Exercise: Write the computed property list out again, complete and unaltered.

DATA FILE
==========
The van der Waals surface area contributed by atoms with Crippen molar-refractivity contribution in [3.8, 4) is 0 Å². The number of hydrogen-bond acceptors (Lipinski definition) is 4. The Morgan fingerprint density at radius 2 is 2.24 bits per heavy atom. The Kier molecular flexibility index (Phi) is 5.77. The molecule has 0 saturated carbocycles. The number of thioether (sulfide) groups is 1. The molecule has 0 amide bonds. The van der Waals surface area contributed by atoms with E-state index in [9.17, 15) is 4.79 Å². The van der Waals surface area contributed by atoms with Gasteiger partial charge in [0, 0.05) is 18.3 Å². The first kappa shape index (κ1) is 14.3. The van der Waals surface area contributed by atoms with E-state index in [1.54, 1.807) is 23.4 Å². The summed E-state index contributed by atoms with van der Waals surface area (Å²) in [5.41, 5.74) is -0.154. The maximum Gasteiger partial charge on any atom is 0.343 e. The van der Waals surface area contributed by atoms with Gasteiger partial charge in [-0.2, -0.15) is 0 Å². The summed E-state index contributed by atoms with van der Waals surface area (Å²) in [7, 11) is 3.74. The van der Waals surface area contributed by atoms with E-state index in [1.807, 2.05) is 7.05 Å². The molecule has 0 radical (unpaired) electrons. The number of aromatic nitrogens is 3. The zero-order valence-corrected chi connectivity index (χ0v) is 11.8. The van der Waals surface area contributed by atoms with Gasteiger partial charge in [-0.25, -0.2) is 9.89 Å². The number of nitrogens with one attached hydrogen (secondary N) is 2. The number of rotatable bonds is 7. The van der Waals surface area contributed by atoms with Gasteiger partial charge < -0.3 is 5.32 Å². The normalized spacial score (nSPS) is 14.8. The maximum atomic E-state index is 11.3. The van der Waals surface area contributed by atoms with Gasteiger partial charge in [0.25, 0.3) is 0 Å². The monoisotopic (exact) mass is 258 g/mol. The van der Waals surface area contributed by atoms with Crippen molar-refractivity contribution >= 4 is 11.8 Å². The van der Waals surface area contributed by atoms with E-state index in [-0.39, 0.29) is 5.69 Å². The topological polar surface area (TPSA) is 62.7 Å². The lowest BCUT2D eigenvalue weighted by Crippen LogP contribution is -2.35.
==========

The van der Waals surface area contributed by atoms with Crippen molar-refractivity contribution in [3.8, 4) is 0 Å². The number of hydrogen-bond acceptors (Lipinski definition) is 4. The Morgan fingerprint density at radius 2 is 2.24 bits per heavy atom. The Kier molecular flexibility index (Phi) is 5.77. The molecule has 0 saturated carbocycles. The number of thioether (sulfide) groups is 1. The molecule has 0 amide bonds. The van der Waals surface area contributed by atoms with E-state index in [9.17, 15) is 4.79 Å². The van der Waals surface area contributed by atoms with Gasteiger partial charge in [0, 0.05) is 18.3 Å². The first kappa shape index (κ1) is 14.3. The van der Waals surface area contributed by atoms with E-state index in [1.54, 1.807) is 23.4 Å². The summed E-state index contributed by atoms with van der Waals surface area (Å²) in [5.41, 5.74) is -0.154. The maximum Gasteiger partial charge on any atom is 0.343 e. The van der Waals surface area contributed by atoms with Gasteiger partial charge in [-0.2, -0.15) is 0 Å². The summed E-state index contributed by atoms with van der Waals surface area (Å²) in [7, 11) is 3.74. The van der Waals surface area contributed by atoms with E-state index in [1.807, 2.05) is 7.05 Å². The molecule has 0 radical (unpaired) electrons. The number of aromatic nitrogens is 3. The zero-order valence-corrected chi connectivity index (χ0v) is 11.8. The van der Waals surface area contributed by atoms with Gasteiger partial charge in [-0.25, -0.2) is 9.89 Å². The number of nitrogens with one attached hydrogen (secondary N) is 2. The number of rotatable bonds is 7. The van der Waals surface area contributed by atoms with Gasteiger partial charge < -0.3 is 5.32 Å². The normalized spacial score (nSPS) is 14.8. The maximum atomic E-state index is 11.3. The van der Waals surface area contributed by atoms with Gasteiger partial charge in [0.25, 0.3) is 0 Å². The monoisotopic (exact) mass is 258 g/mol. The van der Waals surface area contributed by atoms with Crippen molar-refractivity contribution >= 4 is 11.8 Å². The van der Waals surface area contributed by atoms with E-state index in [-0.39, 0.29) is 5.69 Å². The topological polar surface area (TPSA) is 62.7 Å². The lowest BCUT2D eigenvalue weighted by Crippen LogP contribution is -2.35.